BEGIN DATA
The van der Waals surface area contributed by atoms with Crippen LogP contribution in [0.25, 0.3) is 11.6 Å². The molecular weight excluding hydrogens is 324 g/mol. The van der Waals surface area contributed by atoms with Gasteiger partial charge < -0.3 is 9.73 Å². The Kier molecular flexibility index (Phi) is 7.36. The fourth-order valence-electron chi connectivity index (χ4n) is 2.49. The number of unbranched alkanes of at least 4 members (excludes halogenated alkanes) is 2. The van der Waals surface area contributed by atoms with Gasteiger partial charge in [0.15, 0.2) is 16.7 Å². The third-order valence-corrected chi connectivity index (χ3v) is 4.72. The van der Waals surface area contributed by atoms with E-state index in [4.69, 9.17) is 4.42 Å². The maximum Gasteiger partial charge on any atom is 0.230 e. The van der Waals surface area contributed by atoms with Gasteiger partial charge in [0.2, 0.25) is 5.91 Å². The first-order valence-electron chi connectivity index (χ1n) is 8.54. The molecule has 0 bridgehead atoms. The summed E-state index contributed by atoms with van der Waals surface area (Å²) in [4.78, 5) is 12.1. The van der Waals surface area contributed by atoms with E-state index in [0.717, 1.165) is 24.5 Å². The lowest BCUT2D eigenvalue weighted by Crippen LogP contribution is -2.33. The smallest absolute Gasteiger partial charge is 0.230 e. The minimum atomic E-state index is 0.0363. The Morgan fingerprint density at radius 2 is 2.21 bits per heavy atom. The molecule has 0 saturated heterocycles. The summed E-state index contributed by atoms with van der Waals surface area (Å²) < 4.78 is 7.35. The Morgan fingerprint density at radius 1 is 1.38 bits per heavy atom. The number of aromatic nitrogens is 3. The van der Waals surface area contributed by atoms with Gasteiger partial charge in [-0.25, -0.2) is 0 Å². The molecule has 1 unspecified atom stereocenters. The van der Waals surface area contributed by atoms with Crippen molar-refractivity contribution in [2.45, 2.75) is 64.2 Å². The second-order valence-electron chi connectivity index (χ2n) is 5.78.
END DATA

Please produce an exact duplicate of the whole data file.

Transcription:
The van der Waals surface area contributed by atoms with Crippen LogP contribution in [0.25, 0.3) is 11.6 Å². The molecular weight excluding hydrogens is 324 g/mol. The van der Waals surface area contributed by atoms with Gasteiger partial charge < -0.3 is 9.73 Å². The Kier molecular flexibility index (Phi) is 7.36. The fourth-order valence-electron chi connectivity index (χ4n) is 2.49. The number of unbranched alkanes of at least 4 members (excludes halogenated alkanes) is 2. The van der Waals surface area contributed by atoms with Gasteiger partial charge in [0.15, 0.2) is 16.7 Å². The third-order valence-corrected chi connectivity index (χ3v) is 4.72. The van der Waals surface area contributed by atoms with E-state index in [4.69, 9.17) is 4.42 Å². The maximum Gasteiger partial charge on any atom is 0.230 e. The van der Waals surface area contributed by atoms with Gasteiger partial charge in [0.2, 0.25) is 5.91 Å². The first-order valence-electron chi connectivity index (χ1n) is 8.54. The molecule has 0 bridgehead atoms. The summed E-state index contributed by atoms with van der Waals surface area (Å²) in [4.78, 5) is 12.1. The van der Waals surface area contributed by atoms with E-state index in [0.717, 1.165) is 24.5 Å². The lowest BCUT2D eigenvalue weighted by Crippen LogP contribution is -2.33. The smallest absolute Gasteiger partial charge is 0.230 e. The minimum atomic E-state index is 0.0363. The Morgan fingerprint density at radius 2 is 2.21 bits per heavy atom. The molecule has 0 saturated heterocycles. The summed E-state index contributed by atoms with van der Waals surface area (Å²) < 4.78 is 7.35. The Morgan fingerprint density at radius 1 is 1.38 bits per heavy atom. The number of aromatic nitrogens is 3. The van der Waals surface area contributed by atoms with Gasteiger partial charge in [-0.25, -0.2) is 0 Å². The molecule has 1 unspecified atom stereocenters. The van der Waals surface area contributed by atoms with Crippen molar-refractivity contribution in [2.45, 2.75) is 64.2 Å². The second-order valence-electron chi connectivity index (χ2n) is 5.78.